4 Reasons Why You Should Make Mistakes in Front of Students
Updated: Apr 13
“Mrs. Farkas, you forgot to regroup!” Ah, one of my favorite things that ever happens in class. A student catches a mistake. I turn around and ask, “Why do you think that?”. The student clearly explains that I forgot to regroup the fraction so that my mixed number included a fraction that was greater than one whole. While some teachers would see this as a failure, making a mistake in front of my students is my absolute favorite for many reasons. Here are 4 BENEFITS of making a mistake in front of your students:
1. It shows them that all learners and mathematicians can make mistakes
Often students think that mathematicians or people who are good at math always get the right answer. It is so important that students see themselves as learners and that it is ok to make mistakes! A growth mindset is so incredibly important, and this shows that even their teacher (gasp) can make a mistake, and fix it. This also gives the teacher a wonderful opportunity to model that growth mindset and how to fix a mistake.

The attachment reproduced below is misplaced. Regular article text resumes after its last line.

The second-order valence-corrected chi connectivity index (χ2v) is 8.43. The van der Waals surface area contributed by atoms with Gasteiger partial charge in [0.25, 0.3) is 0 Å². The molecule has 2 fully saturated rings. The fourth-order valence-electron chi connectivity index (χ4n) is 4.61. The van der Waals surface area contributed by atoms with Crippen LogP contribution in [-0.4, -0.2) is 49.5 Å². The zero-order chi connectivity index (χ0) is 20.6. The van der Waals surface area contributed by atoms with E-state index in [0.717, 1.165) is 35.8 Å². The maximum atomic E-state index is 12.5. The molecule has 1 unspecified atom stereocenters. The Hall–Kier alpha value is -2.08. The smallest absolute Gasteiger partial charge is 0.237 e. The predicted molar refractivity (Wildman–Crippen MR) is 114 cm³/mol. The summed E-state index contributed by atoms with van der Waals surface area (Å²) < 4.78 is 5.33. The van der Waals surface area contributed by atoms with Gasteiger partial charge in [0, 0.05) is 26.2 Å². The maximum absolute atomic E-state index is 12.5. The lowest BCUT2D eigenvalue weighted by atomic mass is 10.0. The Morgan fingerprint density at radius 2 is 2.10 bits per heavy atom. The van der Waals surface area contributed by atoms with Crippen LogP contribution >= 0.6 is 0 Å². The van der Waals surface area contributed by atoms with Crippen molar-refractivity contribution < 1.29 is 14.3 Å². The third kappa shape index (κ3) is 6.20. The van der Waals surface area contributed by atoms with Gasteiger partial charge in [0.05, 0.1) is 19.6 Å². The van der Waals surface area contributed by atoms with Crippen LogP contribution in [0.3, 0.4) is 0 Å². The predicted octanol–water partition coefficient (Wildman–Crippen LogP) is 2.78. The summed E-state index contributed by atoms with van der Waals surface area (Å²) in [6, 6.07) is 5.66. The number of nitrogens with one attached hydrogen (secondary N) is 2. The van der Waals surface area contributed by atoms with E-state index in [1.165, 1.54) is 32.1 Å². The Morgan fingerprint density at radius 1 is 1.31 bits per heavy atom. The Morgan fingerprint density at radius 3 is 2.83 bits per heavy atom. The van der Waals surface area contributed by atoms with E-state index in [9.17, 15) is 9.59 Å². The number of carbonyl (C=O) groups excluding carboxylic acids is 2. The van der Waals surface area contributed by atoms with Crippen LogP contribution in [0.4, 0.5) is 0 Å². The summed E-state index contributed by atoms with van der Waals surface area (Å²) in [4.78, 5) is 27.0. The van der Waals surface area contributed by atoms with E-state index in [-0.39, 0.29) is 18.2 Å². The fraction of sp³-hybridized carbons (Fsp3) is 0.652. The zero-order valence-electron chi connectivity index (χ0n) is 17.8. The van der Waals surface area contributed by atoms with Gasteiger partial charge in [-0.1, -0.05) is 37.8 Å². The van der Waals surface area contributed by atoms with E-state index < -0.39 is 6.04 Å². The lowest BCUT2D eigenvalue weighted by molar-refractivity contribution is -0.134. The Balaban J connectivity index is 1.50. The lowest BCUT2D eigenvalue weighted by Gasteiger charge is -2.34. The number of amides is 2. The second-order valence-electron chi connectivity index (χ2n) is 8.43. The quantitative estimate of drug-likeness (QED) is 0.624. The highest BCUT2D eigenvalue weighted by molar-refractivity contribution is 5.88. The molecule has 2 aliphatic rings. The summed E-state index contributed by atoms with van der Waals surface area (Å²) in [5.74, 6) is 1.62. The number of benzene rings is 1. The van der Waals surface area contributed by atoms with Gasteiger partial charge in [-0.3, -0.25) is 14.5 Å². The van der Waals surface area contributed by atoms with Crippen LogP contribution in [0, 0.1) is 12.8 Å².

2. It gives them an opportunity to explain their thinking.
I love when I have an opportunity to engage students in dialogue about math. Studies show that students will understand the concept better if they are able to teach it to someone else, as well as higher levels of problem solving. Modeling this dialogue is also crucial so that students are able to have this dialogue on their own when discussing mathematical problems.
3. It shows them the value of checking over their work.
I have had so many students who think that faster is better when it comes to math. When a teacher makes a mistake, it shows that everyone needs to take their time and check their work. It also allows students to see HOW they can check their work. Checking your work is a skill that many students need to be taught. When you go step by step to see where the mistake was made and then correcting it, it shows students what they should be doing when they are solving problems themselves.
4. It builds trust and a safe learning environment.
Relationships are key when it comes to learning. Showing my students that they can make mistakes, that in this classroom we help each other through those mistakes, and we don’t judge each other for getting the wrong answer is crucial. Research shows that failure is one main component of math anxiety and avoidance!
Now I won’t lie, sometimes I would laugh and tell students that “I was just making sure they were paying attention”. At the end of the day, my mistakes often bring great rewards to my students.
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